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An Olympic weightlifter asked me this question and it has been bugging me for a couple of days now.

Suppose "lower part" is defined as anything below and including the hip. This means that the majority of the mass and density is determined by the muscles and bones of the legs and hips.

I've been trying to solve this via the relationship between the mass, density and volume of an object, using Archimedes' principle, etc.

While this approach can find the density and volume of the whole body, it can only give us the volume of the lower part, with the lower body mass and density remaining unknown.

Approximating the lower body mass via the lower body volume and the total body density would not be appropriate, since there's bound to be major differences in density - the legs are mostly skeletal and muscle tissue, while the upper body hosts most of the major organs.

Is there another approach that may yield the correct answer? Maybe measuring the conductivity of only the lower body would give a better estimation of its density, but how do we measure that?

Note: I already asked if amputation is an option and the suggestion was not met with enthusiasm.

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    $\begingroup$ Possible duplicate of How can you weigh your own head in an accurate way? $\endgroup$ – John Rennie Jan 12 '16 at 11:27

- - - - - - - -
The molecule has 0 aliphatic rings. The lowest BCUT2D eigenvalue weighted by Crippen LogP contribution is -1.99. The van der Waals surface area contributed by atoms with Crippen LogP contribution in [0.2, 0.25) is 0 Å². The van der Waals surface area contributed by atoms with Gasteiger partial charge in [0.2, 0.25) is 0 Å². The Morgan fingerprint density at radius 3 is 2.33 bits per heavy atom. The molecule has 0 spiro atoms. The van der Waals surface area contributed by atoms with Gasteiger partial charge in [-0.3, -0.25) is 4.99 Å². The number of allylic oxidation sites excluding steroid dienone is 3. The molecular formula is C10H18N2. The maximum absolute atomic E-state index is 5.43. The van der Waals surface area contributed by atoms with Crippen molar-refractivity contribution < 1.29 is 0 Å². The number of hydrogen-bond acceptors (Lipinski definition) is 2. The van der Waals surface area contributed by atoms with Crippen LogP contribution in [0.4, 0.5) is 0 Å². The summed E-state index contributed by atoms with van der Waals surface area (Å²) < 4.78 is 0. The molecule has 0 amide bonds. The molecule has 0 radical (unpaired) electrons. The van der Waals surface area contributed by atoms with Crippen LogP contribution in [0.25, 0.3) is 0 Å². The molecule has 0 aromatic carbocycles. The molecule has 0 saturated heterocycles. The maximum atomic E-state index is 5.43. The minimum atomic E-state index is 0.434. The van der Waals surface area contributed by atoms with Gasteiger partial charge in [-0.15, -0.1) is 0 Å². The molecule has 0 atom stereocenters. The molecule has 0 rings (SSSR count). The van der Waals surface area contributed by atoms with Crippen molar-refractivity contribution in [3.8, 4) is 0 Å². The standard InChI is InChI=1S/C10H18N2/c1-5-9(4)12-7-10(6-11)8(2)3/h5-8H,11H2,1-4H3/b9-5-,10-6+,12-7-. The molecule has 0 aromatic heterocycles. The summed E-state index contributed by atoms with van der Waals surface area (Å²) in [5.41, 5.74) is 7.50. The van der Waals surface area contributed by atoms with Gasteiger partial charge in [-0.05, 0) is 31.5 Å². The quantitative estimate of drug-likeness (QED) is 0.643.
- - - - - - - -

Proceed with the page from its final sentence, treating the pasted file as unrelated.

• $\begingroup$ The answers to the question I've linked are mostly facetious, however it is a duplicate insofar as the methods used for determining the weight will work for determining the weight of the lower half of your body. $\endgroup$ – John Rennie Jan 12 '16 at 11:29
  • $\begingroup$ Thanks, I tried to find duplicates before posting, but couldn't. Gonna take a look now. $\endgroup$ – npace Jan 12 '16 at 11:32
  • $\begingroup$ Read the duplicate suggestion, quite funny. $\endgroup$ – Ed Yablecki Jan 12 '16 at 12:25
  • $\begingroup$ "Eureka!" (google it :-) ) $\endgroup$ – Carl Witthoft Jan 12 '16 at 14:17
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With some prior measurements such as total mass, volume of lower and upper body. I think you can use these techniques to figure the mass of just lower body.

Computerized Tomography (CT) and Magnetic Resonance Imaging (MRI)

These two imaging techniques are now considered to be the most accurate methods for measuring tissue, organ, and whole-body fat mass as well as lean muscle mass and bone mass. (1) CT and MRI scans are typically only used for this purpose in research settings.

Strengths

•Accurate •Allows for measurement of specific body fat compartments, such as abdominal fat and subcutaneous fat

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